Why Tornier Shares Plunged
Although we don't believe in timing the market or panicking over market movements, we do like to keep an eye on big changes -- just in case they're material to our investing thesis.
What: Shares of Tornier (NAS: TRNX) , a medical device company focused on joint replacement and soft tissue repair, fell as much as 12% this morning after it reported its first-quarter earnings results.
So what: For the quarter, Tornier reported a 7.2% increase in sales driven by its sixth consecutive quarter of double-digit growth in its extremity products segment. Unfortunately for shareholders, that strength didn't translate into bottom-line growth as the company reported breakeven EPS. Wall Street, on the other hand, had been looking for Tornier to earn $0.02 for the quarter. In addition, Tornier's full-year revenue guidance appears to be ever-so-slightly light. The company is constantly adjusting for currency fluctuations in its report, but the true number to focus on is its expected sales range of $272 million-$278 million. The current analyst consensus is for Tornier to bring in $283 million.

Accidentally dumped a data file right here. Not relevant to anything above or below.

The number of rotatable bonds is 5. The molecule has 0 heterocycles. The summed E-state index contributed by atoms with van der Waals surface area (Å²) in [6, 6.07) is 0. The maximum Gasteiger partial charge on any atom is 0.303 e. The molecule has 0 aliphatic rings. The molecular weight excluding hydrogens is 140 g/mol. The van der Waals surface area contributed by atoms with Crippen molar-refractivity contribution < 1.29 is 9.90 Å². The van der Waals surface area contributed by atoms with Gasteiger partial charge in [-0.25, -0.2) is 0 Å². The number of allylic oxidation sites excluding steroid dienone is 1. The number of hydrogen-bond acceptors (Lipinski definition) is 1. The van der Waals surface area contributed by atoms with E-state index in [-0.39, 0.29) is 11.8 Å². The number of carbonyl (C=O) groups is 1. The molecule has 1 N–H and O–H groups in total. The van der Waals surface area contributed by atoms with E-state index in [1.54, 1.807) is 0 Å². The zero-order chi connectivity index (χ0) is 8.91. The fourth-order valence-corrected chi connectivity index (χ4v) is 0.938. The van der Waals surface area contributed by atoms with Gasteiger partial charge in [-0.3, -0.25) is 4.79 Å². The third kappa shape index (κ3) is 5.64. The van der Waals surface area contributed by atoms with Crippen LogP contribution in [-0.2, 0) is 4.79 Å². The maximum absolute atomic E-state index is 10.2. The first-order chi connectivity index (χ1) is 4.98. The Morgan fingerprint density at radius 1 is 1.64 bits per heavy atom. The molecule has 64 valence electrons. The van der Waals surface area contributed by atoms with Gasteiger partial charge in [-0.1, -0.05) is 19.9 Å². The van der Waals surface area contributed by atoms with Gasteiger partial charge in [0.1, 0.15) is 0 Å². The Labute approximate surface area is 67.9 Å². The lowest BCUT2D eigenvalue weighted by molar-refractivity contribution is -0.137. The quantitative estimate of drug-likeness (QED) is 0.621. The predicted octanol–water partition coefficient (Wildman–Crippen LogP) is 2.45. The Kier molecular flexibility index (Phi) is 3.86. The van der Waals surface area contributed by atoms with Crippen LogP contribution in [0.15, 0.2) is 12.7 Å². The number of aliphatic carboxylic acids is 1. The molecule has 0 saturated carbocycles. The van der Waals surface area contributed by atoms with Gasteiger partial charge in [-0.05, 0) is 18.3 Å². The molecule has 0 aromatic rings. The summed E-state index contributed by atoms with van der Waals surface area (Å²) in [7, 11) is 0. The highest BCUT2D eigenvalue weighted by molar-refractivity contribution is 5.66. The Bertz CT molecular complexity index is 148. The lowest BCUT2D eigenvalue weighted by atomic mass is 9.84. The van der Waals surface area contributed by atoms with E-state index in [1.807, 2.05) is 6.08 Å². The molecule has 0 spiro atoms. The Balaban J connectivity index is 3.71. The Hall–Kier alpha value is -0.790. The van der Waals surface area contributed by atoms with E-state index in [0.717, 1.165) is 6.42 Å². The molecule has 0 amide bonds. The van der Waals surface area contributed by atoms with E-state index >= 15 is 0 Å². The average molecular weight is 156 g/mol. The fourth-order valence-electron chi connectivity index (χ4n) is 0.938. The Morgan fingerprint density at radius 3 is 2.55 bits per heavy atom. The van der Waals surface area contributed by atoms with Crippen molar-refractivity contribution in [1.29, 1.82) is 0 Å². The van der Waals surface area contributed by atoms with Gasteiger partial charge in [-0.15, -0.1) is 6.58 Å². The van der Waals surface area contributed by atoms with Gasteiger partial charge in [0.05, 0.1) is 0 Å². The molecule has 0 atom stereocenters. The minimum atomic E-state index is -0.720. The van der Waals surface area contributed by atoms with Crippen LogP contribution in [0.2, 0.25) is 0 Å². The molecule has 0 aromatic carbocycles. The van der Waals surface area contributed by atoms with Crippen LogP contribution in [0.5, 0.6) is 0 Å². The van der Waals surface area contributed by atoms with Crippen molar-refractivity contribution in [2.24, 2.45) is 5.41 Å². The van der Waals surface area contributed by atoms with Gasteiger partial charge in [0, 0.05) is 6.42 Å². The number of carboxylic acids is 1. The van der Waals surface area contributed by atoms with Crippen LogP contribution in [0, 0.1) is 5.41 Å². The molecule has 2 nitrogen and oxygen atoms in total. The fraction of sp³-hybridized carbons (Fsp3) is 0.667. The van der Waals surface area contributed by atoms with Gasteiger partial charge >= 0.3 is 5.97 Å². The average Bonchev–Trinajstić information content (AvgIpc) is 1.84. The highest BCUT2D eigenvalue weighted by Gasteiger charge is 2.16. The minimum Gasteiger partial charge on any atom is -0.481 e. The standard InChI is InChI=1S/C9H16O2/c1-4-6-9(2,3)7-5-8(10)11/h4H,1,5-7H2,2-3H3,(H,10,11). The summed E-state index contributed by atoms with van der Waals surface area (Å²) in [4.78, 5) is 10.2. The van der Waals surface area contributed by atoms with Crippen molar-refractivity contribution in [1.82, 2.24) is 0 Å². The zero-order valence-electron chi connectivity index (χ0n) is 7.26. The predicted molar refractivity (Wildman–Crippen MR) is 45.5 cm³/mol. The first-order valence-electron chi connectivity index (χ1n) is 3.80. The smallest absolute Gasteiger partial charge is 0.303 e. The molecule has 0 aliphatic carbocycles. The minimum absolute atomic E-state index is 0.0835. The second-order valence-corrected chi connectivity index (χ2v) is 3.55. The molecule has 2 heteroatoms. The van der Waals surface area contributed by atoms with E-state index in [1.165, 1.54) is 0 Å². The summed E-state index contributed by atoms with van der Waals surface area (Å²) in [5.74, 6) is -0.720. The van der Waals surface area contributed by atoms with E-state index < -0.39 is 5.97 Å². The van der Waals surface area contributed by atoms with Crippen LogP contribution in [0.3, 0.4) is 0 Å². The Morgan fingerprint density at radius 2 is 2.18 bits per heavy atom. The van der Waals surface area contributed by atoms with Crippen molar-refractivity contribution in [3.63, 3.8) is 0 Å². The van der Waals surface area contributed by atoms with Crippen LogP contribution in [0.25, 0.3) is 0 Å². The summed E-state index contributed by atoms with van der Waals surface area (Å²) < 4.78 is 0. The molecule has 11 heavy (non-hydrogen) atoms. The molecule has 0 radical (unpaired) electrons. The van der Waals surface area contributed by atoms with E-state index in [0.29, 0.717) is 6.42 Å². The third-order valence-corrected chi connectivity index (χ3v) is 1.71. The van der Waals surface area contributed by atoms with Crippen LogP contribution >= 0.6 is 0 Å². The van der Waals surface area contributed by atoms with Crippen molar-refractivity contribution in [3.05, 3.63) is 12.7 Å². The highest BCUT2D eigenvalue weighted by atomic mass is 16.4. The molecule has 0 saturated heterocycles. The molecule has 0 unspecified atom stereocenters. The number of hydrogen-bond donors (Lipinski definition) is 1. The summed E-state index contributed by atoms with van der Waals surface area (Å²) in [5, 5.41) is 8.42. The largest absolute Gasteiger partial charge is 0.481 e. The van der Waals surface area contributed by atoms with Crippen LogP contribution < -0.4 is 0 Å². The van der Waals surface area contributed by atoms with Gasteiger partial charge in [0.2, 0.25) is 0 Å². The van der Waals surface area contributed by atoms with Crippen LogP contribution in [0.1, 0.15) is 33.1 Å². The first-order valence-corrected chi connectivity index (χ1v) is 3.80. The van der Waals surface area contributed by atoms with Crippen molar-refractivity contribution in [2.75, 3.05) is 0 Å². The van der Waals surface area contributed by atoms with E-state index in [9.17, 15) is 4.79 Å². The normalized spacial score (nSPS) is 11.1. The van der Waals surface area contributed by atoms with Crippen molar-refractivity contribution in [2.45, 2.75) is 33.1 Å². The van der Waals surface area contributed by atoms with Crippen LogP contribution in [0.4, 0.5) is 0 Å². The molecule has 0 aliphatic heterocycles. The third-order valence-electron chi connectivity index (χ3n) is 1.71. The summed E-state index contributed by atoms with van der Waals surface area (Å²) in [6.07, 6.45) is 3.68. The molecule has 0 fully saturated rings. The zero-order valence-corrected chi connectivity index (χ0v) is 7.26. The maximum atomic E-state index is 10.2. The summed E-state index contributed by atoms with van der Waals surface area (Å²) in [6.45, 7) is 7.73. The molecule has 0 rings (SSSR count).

Now what: I do like the medical devices sector, but I'm having a hard time wrapping my head around Tornier's valuation. At more than 100 times forward earnings and 35 times cash flow, it's very difficult to see the value in a company that's having difficulty remaining cash flow positive. Until Tornier can make sizable market share gains or really deliver to the bottom line, I'm more than happy waiting on the sidelines.
Craving more input? Start by adding Tornier to your free and personalized watchlist so you can keep up on the latest news with the company.
At the time this article was published Fool contributorSean Williamshas no material interest in any companies mentioned in this article. You can follow him on CAPS under the screen nameTMFUltraLong, track every pick he makes under the screen nameTrackUltraLong, and check him out on Twitter, where he goes by the handle@TMFUltraLong.Try any of our Foolish newsletter servicesfree for 30 days. We Fools don't all hold the same opinions, but we all believe thatconsidering a diverse range of insightsmakes us better investors. The Motley Fool has adisclosure policy.
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